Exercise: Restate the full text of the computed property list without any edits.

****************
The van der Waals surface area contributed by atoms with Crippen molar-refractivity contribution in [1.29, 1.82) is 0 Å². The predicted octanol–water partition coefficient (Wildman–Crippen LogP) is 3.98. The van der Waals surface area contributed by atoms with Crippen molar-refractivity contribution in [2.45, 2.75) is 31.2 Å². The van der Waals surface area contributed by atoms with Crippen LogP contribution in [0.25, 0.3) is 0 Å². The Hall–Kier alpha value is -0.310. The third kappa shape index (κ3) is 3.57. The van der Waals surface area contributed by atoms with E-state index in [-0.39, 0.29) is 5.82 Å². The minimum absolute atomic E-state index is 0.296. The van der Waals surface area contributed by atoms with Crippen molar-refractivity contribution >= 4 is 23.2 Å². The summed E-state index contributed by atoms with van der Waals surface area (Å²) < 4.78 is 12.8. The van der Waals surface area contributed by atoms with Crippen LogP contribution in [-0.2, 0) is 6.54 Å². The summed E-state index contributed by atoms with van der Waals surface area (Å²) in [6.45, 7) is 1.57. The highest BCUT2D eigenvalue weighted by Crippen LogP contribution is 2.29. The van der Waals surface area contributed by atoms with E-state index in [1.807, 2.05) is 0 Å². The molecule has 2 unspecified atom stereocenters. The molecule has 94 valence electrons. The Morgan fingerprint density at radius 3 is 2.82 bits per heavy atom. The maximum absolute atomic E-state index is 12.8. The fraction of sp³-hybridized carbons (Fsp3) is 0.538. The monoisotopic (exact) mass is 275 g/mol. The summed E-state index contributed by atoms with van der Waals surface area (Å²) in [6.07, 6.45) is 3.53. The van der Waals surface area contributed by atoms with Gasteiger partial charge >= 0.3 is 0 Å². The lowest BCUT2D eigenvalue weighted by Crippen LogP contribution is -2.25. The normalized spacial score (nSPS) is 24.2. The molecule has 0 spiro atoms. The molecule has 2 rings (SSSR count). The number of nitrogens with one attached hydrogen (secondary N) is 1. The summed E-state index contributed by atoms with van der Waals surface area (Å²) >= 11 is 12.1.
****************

The van der Waals surface area contributed by atoms with Crippen molar-refractivity contribution in [1.29, 1.82) is 0 Å². The predicted octanol–water partition coefficient (Wildman–Crippen LogP) is 3.98. The van der Waals surface area contributed by atoms with Crippen molar-refractivity contribution in [2.45, 2.75) is 31.2 Å². The van der Waals surface area contributed by atoms with Crippen LogP contribution in [0.25, 0.3) is 0 Å². The Hall–Kier alpha value is -0.310. The third kappa shape index (κ3) is 3.57. The van der Waals surface area contributed by atoms with E-state index in [-0.39, 0.29) is 5.82 Å². The minimum absolute atomic E-state index is 0.296. The van der Waals surface area contributed by atoms with Crippen molar-refractivity contribution >= 4 is 23.2 Å². The summed E-state index contributed by atoms with van der Waals surface area (Å²) < 4.78 is 12.8. The van der Waals surface area contributed by atoms with Crippen LogP contribution in [-0.2, 0) is 6.54 Å². The summed E-state index contributed by atoms with van der Waals surface area (Å²) in [6.45, 7) is 1.57. The highest BCUT2D eigenvalue weighted by Crippen LogP contribution is 2.29. The van der Waals surface area contributed by atoms with E-state index in [1.807, 2.05) is 0 Å². The molecule has 2 unspecified atom stereocenters. The molecule has 94 valence electrons. The Morgan fingerprint density at radius 3 is 2.82 bits per heavy atom. The maximum absolute atomic E-state index is 12.8. The fraction of sp³-hybridized carbons (Fsp3) is 0.538. The monoisotopic (exact) mass is 275 g/mol. The summed E-state index contributed by atoms with van der Waals surface area (Å²) in [6.07, 6.45) is 3.53. The van der Waals surface area contributed by atoms with Gasteiger partial charge >= 0.3 is 0 Å². The lowest BCUT2D eigenvalue weighted by Crippen LogP contribution is -2.25. The normalized spacial score (nSPS) is 24.2. The molecule has 0 spiro atoms. The molecule has 2 rings (SSSR count). The number of nitrogens with one attached hydrogen (secondary N) is 1. The summed E-state index contributed by atoms with van der Waals surface area (Å²) >= 11 is 12.1.